The chairman of the House Homeland Security Committee urged the Bush administration on Sunday to seek criminal charges against newspapers that reported on a secret financial-monitoring program used to trace terrorists. Rep. Peter King cited The New York Times in particular for publishing a story last week that the Treasury Department was working with the CIA to examine messages within a massive international database of money-transfer records. "We're at war, and for the Times to release information about secret operations and methods is treasonous," King told The Associated Press. When the paper chose to publish the story, it quoted the executive editor, Bill Keller, as saying editors had listened closely to the government's arguments for withholding the information, but "remain convinced that the administration's extraordinary access to this vast repository of international financial data...is a matter of public interest." After the attacks of Sept. 11, 2001, Treasury officials obtained access to a vast database [which] handles financial message traffic from thousands of financial institutions in more than 200 countries. Gonzales said last month that he believes journalists can be prosecuted for publishing classified information, citing an obligation to national security. He also said the government would not hesitate to track telephone calls made by reporters as part of a criminal leak investigation. He said the First Amendment right of a free press should not be absolute when it comes to national security.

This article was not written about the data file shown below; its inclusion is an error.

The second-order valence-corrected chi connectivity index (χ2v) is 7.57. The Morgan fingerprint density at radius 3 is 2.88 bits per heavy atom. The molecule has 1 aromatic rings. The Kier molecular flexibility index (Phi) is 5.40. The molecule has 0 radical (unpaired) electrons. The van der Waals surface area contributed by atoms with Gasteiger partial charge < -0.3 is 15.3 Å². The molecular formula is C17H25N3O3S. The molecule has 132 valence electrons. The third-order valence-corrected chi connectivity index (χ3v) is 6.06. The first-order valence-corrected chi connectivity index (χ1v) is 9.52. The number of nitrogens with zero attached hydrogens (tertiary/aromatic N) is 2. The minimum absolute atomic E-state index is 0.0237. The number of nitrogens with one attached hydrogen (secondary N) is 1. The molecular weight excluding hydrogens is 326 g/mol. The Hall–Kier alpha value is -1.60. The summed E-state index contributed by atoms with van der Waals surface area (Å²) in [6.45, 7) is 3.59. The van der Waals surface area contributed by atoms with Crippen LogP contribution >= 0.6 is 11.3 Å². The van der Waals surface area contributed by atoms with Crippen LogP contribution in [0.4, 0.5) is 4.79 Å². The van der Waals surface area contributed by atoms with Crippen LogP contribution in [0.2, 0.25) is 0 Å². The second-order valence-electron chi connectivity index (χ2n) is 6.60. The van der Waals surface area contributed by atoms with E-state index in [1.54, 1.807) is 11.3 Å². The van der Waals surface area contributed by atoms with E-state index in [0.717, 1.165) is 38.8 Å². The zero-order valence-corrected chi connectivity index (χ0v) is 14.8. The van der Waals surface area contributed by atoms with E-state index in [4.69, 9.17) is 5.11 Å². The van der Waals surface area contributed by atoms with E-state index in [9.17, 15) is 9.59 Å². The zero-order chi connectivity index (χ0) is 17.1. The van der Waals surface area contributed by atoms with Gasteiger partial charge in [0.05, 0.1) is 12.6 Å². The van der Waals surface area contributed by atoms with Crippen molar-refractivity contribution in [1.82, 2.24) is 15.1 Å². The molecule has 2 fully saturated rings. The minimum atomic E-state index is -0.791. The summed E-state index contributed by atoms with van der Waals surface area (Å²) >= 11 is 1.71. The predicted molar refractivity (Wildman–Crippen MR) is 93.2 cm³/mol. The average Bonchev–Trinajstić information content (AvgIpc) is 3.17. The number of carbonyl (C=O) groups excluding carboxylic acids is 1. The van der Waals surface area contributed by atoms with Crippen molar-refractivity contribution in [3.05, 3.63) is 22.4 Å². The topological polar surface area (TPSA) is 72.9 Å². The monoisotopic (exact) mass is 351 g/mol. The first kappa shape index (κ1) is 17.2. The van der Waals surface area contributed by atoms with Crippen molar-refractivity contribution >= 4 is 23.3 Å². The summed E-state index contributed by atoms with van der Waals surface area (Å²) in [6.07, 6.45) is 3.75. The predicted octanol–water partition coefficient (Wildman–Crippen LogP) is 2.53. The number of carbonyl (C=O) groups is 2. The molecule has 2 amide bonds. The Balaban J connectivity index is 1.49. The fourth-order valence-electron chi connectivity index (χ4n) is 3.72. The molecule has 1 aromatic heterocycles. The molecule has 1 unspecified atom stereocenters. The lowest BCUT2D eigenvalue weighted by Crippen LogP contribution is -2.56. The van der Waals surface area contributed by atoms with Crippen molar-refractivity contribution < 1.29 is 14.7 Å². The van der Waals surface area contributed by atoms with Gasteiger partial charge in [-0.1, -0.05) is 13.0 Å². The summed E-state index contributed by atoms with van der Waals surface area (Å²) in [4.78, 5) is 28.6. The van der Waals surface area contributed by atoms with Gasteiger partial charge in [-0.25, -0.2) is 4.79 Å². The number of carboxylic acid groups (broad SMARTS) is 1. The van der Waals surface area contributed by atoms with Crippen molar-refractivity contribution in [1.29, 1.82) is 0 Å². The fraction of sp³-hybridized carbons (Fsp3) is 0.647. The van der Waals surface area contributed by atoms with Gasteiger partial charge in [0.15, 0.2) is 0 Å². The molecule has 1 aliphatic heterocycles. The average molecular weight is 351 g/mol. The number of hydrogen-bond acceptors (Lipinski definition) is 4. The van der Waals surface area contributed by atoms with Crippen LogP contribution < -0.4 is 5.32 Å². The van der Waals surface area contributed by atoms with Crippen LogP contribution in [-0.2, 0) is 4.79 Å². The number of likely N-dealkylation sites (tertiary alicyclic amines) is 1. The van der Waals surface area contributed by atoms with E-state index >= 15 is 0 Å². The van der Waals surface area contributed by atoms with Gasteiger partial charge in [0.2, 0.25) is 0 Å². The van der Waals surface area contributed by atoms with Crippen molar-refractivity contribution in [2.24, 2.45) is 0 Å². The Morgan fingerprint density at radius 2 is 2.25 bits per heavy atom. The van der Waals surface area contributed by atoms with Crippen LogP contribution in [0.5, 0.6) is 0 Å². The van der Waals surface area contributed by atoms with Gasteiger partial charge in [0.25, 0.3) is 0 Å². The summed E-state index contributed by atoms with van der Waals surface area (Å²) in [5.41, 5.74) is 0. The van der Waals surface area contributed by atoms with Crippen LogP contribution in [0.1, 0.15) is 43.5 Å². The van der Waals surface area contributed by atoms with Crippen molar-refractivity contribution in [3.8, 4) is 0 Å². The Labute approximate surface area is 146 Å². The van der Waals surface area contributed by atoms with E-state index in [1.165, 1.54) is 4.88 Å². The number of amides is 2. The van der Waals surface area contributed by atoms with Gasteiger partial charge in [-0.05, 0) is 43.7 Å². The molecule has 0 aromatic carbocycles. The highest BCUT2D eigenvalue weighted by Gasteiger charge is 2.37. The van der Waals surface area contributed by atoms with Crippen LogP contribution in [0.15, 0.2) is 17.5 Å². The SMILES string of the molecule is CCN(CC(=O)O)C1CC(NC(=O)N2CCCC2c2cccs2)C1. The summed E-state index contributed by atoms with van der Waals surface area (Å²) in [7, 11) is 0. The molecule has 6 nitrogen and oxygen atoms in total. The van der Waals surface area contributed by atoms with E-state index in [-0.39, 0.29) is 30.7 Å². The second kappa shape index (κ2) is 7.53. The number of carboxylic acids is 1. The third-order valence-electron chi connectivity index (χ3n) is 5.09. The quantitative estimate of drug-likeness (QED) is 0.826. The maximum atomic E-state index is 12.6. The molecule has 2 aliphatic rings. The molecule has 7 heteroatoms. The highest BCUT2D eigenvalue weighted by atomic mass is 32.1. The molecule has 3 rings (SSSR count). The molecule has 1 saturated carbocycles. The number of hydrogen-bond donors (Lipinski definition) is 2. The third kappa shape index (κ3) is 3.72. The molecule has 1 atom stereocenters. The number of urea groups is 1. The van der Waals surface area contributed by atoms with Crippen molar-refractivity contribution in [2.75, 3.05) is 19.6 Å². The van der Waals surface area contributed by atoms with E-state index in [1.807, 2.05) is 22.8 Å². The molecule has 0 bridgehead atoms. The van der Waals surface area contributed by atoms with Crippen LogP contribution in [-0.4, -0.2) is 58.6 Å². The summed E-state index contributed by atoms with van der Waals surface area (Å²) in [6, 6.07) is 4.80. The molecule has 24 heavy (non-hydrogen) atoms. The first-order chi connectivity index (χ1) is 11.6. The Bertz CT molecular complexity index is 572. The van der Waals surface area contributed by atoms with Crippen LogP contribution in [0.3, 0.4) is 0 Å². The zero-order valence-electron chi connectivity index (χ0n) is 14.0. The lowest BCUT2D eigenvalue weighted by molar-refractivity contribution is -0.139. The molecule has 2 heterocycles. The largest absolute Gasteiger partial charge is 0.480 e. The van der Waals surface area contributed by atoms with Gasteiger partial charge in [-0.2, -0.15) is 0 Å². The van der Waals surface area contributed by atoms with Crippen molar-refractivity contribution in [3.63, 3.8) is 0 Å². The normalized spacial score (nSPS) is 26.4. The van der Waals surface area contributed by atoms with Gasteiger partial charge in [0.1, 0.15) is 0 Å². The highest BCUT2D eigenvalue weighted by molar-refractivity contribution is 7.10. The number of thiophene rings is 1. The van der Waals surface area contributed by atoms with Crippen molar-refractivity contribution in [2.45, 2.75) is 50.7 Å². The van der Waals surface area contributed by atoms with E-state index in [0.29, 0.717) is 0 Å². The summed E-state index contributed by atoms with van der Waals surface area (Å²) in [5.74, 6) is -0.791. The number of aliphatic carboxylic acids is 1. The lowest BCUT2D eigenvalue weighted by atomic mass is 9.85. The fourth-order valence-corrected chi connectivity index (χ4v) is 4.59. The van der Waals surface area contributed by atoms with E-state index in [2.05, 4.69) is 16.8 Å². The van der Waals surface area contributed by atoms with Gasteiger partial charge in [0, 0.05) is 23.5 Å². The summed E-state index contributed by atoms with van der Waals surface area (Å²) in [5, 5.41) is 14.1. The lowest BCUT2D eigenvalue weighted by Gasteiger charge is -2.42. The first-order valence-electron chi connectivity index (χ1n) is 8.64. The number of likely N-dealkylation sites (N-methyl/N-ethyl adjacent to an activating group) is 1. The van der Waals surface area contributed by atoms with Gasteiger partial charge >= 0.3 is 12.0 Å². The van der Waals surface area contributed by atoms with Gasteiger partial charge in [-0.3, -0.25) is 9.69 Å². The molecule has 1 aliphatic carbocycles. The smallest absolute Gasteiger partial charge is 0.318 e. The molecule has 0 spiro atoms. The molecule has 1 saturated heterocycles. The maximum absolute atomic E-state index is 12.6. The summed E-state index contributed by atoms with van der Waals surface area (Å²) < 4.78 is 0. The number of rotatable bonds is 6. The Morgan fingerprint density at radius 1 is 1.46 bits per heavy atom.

Note: The top secret Pentagon Papers released by the New York Times in 1971 were pivotal in exposing the manipulations of the military-industrial complex with regards to the Vietnam War. National security was invoked to try to stop their publication. National security is being used and abused now to keep these same manipulations from being exposed. For a powerful two-page summary written by a highly decorated U.S. general on abuse of national security, see https://www.WantToKnow.info/warcoverup